Use Facebook, Twitter, and LinkedIn to Network Your Way Into a Job.

Everyone’s talking about using social media for job-hunting. But how, exactly, should you do that? Here are 10 smart and strategic ways to network your way into a job using three popular online tools: Facebook, Twitter, and LinkedIn.

1.  Let people know you’re looking.

Whether on LinkedIn, Facebook, or Twitter, let your friends and followers know that you’re looking for a job. Even better, tell them what type of job you’re looking for. They may not know of any openings right now, but if they know you’re available, they’ll think of you when a position opens up. That will help you hear about openings before they’re listed on popular job boards.

2.  Don’t be afraid to network on Facebook.

Facebook may be for fun, but don’t make the mistake of overlooking your network there, especially if you already have hundreds of friends. Facebook can sometimes be more useful for job hunting than LinkedIn, because friends who know you personally have more of a stake in helping you. They want you to succeed—so use that to your advantage.

3.  Make sure your Facebook profile is private.

Much of your Facebook profile is public by default, and you probably don’t want a potential employer browsing your personal updates. Under Account, then Privacy Settings, choose “Friends Only.” That way, an employer who Googles you won’t be able to see the details of your profile, your photos, or your personal status updates.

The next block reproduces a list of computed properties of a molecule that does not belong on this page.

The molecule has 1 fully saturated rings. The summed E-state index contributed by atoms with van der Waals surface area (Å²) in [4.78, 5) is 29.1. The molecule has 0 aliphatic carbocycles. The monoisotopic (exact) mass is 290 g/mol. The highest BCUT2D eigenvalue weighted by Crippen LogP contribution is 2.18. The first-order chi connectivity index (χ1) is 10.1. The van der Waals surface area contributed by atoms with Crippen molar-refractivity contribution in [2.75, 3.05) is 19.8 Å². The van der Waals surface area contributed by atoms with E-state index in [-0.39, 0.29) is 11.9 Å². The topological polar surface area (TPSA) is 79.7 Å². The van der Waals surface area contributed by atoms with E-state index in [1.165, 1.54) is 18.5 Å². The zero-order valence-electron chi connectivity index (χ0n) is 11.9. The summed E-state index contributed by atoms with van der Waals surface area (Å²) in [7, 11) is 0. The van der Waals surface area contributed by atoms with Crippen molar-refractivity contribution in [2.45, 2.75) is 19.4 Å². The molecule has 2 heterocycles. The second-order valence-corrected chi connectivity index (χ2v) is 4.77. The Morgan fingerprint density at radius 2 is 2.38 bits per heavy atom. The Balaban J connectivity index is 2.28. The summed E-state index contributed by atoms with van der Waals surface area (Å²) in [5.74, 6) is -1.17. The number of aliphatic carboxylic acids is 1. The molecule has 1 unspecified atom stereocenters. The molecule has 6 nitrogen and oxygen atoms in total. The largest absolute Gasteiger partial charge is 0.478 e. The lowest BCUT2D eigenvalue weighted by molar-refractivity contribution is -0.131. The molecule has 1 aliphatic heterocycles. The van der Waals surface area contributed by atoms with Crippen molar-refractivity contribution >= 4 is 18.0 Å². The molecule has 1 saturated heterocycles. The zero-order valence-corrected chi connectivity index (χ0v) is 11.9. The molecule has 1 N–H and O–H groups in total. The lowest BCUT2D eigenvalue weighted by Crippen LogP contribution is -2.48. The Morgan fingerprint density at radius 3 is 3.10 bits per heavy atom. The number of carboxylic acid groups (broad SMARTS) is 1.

4.  Find information about hiring managers.

Before you submit your resume, look up the hiring manager on LinkedIn and Twitter. (If he’s smart, he’ll make his Facebook profile private.) LinkedIn profiles and Twitter feeds are gold mines of information on individuals. Knowing more about the person who’s hiring can help you tailor your cover letter to their needs and desires.

5.  Hyperlink your resume.

Add the URL for your Twitter handle and LinkedIn profile to your contact information on your resume. (But don’t add your Facebook profile, since that’s private.) Not only does this offer the employer another way of getting in touch with you and seeing how you interact online, it also shows that you’re social media-savvy, a skill valued by many employers.

6.  Be strategic with Facebook lists.

Facebook’s list feature allows you to continue building your network without worrying about professional contacts seeing your personal updates. Under Account, then Friends, create a new list, and customize your privacy settings so professional friends can only see what you want them to see. That way your close friends can still keep up with your photos and personal updates.

7.  Create the connections you need to get the job.